Greg Strand is EFCA executive director of theology and credentialing, and he serves on the Board of Ministerial Standing as well as the Spiritual Heritage Committee. He and his family are members of Northfield (Minnesota) EFC.
The impact of the changing cultural scene has caused us as Christians to ponder the gospel afresh. This is a good thing. But it also has challenges. With these incredible changes there are often two responses. On the one hand, there is a temptation to separate from and form holy huddles of protection from the culture and those makers of the contemporary, secular culture. On the other hand, there is the temptation to accommodate, to update biblical truth, to become progressive in our understanding of doctrine.
As a parallel historical referent, consider the speech that launched the Crusades, which most conclude today was a failure: “The Speech that Launched the Crusades.”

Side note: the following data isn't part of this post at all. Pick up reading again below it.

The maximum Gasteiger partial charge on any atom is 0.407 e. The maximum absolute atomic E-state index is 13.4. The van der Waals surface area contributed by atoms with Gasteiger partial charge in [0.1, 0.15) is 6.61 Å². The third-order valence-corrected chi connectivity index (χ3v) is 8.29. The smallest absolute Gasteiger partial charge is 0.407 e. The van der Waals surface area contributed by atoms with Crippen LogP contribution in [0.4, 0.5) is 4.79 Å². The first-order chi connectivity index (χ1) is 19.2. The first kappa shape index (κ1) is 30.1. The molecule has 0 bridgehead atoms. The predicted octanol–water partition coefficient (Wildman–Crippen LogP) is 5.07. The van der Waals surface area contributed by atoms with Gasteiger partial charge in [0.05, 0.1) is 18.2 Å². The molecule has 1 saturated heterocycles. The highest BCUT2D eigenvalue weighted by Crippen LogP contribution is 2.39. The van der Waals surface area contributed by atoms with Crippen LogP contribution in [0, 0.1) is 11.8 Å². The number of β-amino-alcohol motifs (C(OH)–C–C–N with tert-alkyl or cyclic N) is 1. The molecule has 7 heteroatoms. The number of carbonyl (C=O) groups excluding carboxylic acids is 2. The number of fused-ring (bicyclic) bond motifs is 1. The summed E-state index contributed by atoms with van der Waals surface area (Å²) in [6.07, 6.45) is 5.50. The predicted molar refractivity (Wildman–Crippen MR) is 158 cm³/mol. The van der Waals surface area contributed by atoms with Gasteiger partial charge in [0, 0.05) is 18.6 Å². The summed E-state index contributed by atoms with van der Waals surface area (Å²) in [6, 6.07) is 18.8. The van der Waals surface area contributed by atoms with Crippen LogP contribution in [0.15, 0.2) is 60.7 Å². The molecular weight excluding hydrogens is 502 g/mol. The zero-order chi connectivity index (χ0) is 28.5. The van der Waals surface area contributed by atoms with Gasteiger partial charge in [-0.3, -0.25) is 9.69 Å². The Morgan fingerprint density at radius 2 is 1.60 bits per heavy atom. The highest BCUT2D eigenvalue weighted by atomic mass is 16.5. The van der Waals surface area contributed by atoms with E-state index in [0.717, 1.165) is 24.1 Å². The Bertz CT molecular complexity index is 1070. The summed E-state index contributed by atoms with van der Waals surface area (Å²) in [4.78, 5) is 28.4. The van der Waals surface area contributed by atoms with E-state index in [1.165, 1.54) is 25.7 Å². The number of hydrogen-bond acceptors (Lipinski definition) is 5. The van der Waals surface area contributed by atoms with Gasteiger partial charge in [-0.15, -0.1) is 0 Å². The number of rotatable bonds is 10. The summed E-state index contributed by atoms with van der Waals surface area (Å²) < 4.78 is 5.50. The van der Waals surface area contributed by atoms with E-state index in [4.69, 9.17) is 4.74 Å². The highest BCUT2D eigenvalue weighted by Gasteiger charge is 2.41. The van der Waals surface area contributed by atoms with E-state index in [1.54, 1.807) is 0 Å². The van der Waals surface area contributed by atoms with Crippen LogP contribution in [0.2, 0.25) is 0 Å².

On November 27, 1095, Pope Urban II delivered the speech that launched the Crusades. According to Dan Doriani, some call it the most influential speech in human history. Everyone today agrees that the Crusades were a disaster. So is there any point in revisiting them?
Yes, states Doriani, because the case for the Crusades was so well-suited to the culture that almost every major Christian leader of the age fervently endorsed them. How did this happen? Why did most agree with Urban when most everyone today looks back at the Crusades and see how wrong it was and conclude it was a failed attempt at Christianity and how to be in the world but not of the world. According to Doriani,
Every theme of Urban's speech resonated with his listeners: pilgrimage, honor, land, brotherhood, knights of Christ, and remission of sin. Urban's speech had unprecedented effect because it combined familiar and widely accepted themes, in a fresh way, for an exalted cause. . . . The answer is that he and his contemporaries baptized notions from their culture that are alien to Scripture: pilgrimage, the need to forcibly avenge affronts to the clan's honor, the idea that works of penance are instrumental to salvation.
This raises important questions for Evangelicals. What elements of contemporary Christian culture are we imbibing and baptizing for a spiritual effect? What of that former culture are we attempting to salvage or recreate thinking it is biblical with no cultural accoutrements? What are at odds with the Word and character of God? How do we create another gospel which is no gospel (Gal. 1:6-9)?